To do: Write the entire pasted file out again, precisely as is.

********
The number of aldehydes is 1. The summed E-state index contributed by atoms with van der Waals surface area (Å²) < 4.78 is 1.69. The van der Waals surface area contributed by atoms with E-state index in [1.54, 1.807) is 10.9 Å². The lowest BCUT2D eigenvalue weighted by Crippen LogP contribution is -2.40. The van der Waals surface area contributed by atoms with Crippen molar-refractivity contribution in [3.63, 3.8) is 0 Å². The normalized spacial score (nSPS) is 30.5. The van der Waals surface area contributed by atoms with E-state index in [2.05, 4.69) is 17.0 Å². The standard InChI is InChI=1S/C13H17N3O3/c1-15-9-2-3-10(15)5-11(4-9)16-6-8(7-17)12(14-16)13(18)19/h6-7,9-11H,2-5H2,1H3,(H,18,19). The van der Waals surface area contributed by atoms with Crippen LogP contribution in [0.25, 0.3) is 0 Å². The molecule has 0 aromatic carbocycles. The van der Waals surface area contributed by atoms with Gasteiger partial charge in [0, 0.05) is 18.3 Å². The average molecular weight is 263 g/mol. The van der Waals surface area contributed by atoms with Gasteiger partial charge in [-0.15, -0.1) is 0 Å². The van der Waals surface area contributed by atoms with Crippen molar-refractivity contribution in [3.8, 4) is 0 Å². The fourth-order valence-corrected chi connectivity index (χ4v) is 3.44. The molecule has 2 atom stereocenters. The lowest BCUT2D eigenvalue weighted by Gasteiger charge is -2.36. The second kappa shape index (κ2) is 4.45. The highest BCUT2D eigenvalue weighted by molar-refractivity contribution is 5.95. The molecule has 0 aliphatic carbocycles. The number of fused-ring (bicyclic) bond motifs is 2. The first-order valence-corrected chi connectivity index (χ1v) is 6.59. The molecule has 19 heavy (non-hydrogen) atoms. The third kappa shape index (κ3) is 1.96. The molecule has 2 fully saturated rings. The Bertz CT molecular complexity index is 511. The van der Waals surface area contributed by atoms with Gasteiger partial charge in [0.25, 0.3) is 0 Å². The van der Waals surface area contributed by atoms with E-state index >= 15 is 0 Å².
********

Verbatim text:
The number of aldehydes is 1. The summed E-state index contributed by atoms with van der Waals surface area (Å²) < 4.78 is 1.69. The van der Waals surface area contributed by atoms with E-state index in [1.54, 1.807) is 10.9 Å². The lowest BCUT2D eigenvalue weighted by Crippen LogP contribution is -2.40. The van der Waals surface area contributed by atoms with Crippen molar-refractivity contribution in [3.63, 3.8) is 0 Å². The normalized spacial score (nSPS) is 30.5. The van der Waals surface area contributed by atoms with E-state index in [2.05, 4.69) is 17.0 Å². The standard InChI is InChI=1S/C13H17N3O3/c1-15-9-2-3-10(15)5-11(4-9)16-6-8(7-17)12(14-16)13(18)19/h6-7,9-11H,2-5H2,1H3,(H,18,19). The van der Waals surface area contributed by atoms with Crippen LogP contribution in [0.25, 0.3) is 0 Å². The molecule has 0 aromatic carbocycles. The van der Waals surface area contributed by atoms with Gasteiger partial charge in [0, 0.05) is 18.3 Å². The average molecular weight is 263 g/mol. The van der Waals surface area contributed by atoms with Gasteiger partial charge in [-0.15, -0.1) is 0 Å². The van der Waals surface area contributed by atoms with Crippen molar-refractivity contribution in [3.8, 4) is 0 Å². The fourth-order valence-corrected chi connectivity index (χ4v) is 3.44. The molecule has 2 atom stereocenters. The lowest BCUT2D eigenvalue weighted by Gasteiger charge is -2.36. The second kappa shape index (κ2) is 4.45. The highest BCUT2D eigenvalue weighted by molar-refractivity contribution is 5.95. The molecule has 0 aliphatic carbocycles. The number of fused-ring (bicyclic) bond motifs is 2. The first-order valence-corrected chi connectivity index (χ1v) is 6.59. The molecule has 19 heavy (non-hydrogen) atoms. The third kappa shape index (κ3) is 1.96. The molecule has 2 fully saturated rings. The Bertz CT molecular complexity index is 511. The van der Waals surface area contributed by atoms with Gasteiger partial charge in [0.25, 0.3) is 0 Å². The van der Waals surface area contributed by atoms with E-state index >= 15 is 0 Å².